Until our family moved to Vermont, I had very little exposure to people aged 65 or older – the demographic often referred to as “senior citizens,” but which I prefer to think of as “elders.”
I wasn’t alone; our ultra-mobile society, with its emphasis on education and achievement, encourages young people to follow educational and employment opportunities. As my husband and I moved from college to early jobs to graduate school in major metropolitan areas, we were primarily surrounded by members of our own generation – give or take a decade at most.
Vermont, as many Vermonters know, is aging faster than the rest of the United States: The 2015 census put Vermont’s median age at 42.8, which ties Vermont with New Hampshire for second oldest state in the nation (after Maine.) Caring for the aged is a growth industry here.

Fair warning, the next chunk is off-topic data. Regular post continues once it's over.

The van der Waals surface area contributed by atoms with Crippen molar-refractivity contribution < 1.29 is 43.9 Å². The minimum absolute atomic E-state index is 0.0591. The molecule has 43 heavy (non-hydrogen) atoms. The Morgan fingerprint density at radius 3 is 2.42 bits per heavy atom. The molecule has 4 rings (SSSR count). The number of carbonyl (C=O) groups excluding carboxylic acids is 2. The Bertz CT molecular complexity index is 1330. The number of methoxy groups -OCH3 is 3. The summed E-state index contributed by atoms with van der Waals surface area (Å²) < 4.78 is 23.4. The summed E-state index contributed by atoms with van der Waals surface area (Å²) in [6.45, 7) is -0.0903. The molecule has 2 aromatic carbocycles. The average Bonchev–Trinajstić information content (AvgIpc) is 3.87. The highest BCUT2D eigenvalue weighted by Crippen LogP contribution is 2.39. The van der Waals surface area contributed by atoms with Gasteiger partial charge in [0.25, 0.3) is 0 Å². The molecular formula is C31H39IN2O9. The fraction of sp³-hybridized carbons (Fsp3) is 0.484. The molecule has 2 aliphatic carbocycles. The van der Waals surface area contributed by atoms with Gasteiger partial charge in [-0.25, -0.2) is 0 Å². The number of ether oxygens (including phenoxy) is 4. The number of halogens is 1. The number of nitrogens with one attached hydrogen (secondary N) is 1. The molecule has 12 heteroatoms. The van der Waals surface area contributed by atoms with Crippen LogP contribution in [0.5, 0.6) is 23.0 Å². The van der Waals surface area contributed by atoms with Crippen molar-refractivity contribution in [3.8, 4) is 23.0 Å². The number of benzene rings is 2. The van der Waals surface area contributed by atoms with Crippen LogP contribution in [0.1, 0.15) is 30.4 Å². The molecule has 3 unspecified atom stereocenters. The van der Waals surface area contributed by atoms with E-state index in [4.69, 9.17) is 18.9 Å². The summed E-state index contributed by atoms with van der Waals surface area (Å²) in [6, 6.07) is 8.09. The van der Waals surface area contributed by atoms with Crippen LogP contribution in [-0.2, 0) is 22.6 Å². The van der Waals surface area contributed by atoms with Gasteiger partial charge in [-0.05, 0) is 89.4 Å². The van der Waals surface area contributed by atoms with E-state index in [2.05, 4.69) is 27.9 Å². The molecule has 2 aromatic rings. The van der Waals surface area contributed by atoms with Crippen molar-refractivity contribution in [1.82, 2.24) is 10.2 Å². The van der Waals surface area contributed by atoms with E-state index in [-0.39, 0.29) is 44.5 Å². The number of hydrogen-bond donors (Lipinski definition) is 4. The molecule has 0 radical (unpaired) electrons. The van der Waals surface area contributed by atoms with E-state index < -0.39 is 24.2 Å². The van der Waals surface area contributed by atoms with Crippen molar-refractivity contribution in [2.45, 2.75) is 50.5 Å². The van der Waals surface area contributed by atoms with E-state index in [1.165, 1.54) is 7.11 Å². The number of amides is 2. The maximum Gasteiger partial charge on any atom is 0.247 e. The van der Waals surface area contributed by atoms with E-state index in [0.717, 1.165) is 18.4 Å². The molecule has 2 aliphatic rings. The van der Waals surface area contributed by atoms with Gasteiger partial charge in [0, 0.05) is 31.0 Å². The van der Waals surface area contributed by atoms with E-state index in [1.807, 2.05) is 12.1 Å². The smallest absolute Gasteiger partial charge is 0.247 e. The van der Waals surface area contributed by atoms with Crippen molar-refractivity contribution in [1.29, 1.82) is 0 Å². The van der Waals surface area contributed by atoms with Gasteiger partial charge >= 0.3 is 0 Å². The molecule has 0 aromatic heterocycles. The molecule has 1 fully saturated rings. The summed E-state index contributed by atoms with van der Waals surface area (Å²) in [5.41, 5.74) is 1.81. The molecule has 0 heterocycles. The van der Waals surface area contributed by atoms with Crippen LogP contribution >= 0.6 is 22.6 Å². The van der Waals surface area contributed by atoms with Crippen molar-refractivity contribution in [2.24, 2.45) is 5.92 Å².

That Vermont is an elderly state may have something to do with why I came into closer contact with my elders after we moved here. But the main reason is our church.
The church that my family attends, Memorial Baptist, has an age distribution of roughly 12 months to 91 years in the pews each Sunday. Because the congregation is small — about 60-70 people in church on a given week — there’s little opportunity for people to form cliques based on age; you rub shoulders with babies and nonagenarians alike.
This June 7, our church and our community lost one of our best elders: my 91-year-old friend Persis Rowe.